I made it home by 3AM, after a 20 minute walk to the subway and a 45 minute sit on the platform. My head was ringing this morning when my alarm went off, and I was just so slow pulling myself together.
When I finally exhumed my body from my bed, when I had cleaned up and made my way to work, I pulled together her e-mail from the information she had given me. I never wrote it down. While that would have been the smarter thing to do, it also would have been the desperate thing. I’m just not a desperate man.
I kept my message simple.
“So I enjoyed meeting you. I enjoyed talking to you. Hopefully we can pick up our conversation sometime soon.”
And for the next few hours I checked and rechecked my e-mail, hoping there might be something back from here. It came around 3:20.
“I, too, enjoyed meeting you, and talking to you. We can definitely pick up where we left off…”
Oh but what I do love about first meeting someone.
So we’re going to go out again on Thursday, to another event, but this one featuring a couple of bands that are making a lot of noise of late, and who happen to all have the same publicist. So they’ve organized a special event in which each act will play for ½ hour, stretching from 8:30 to 11:30. It should be good.
And here’s the thing. I have no idea what’s going to happen. I have no expectations whatsoever. Things can go terribly wrong at the blink of a hat. (That was intentional; I just love the sound of "blink of a hat.") Maybe that was just the best versions of ourselves, maybe we’re really just not that cool. Maybe we don’t get along. Maybe we’ll just make good friends, or she’ll be a great voice in an industry where I find very few people like me. Aside from a guy I work with, there are very few people who approach this gig the same way I do. So maybe she’ll be a voice that echoes my own, someone I can talk to and bounce ideas off.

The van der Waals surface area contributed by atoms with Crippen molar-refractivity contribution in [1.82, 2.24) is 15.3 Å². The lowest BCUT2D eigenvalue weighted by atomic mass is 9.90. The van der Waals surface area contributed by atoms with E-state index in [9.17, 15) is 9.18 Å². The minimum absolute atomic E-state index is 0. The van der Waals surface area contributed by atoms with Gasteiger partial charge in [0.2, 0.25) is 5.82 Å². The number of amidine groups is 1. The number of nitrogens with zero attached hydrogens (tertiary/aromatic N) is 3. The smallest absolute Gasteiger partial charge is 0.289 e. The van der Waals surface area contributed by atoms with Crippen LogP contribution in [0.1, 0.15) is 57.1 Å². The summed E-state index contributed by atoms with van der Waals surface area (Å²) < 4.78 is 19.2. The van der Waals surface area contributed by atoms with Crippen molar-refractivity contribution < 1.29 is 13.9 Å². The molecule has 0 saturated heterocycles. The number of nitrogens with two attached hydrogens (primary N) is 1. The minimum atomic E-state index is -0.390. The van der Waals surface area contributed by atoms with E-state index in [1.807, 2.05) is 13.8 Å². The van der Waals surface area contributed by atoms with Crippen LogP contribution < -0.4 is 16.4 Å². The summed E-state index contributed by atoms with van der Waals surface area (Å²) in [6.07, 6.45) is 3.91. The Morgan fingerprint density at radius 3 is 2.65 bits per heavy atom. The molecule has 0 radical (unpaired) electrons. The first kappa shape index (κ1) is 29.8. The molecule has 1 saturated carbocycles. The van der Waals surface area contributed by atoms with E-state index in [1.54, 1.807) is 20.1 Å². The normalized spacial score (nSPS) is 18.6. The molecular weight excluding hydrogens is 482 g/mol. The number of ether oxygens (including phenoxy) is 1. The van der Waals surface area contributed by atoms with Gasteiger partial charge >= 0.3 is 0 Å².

And even if it comes to nothing, which is just as equal an option as anything else is from here, it doesn’t matter. Because we had a good talk, we were interesting people, and I followed up. Things have my blessing to go wrong if they must, because it’s been a long time since I followed an instinct. And they can go wrong if they must, because I’ll be okay with that too. No one said you need these things, no one said you were owed anything. The ones they come along come along when they do. But they all start somewhere, at some point, don’t they? And they certainly don’t start if you don’t, at the very least, respond to that little voice in the back of your head. “Hey,” it says, “I’m thinking it might not be a bad idea to find out how to get in touch with her.”
I’m standing here at a single point. And the different roads and paths scatter out infinitely before me, ricocheting off each other like billiard balls scattered off the felt walls of possibility. And that’s what I love about meeting someone. Anything can happen. Anything. It’s all open roads and no obligations, no one has to be anywhere. There’s a full tank of gas, bagels and coffee on the seat, a full pack of cigarettes, and an iPod of brilliant tunes. Now all you have to do is find out what direction to head off in and just press on the gas.
Because anything can happen. And I love the idea of that.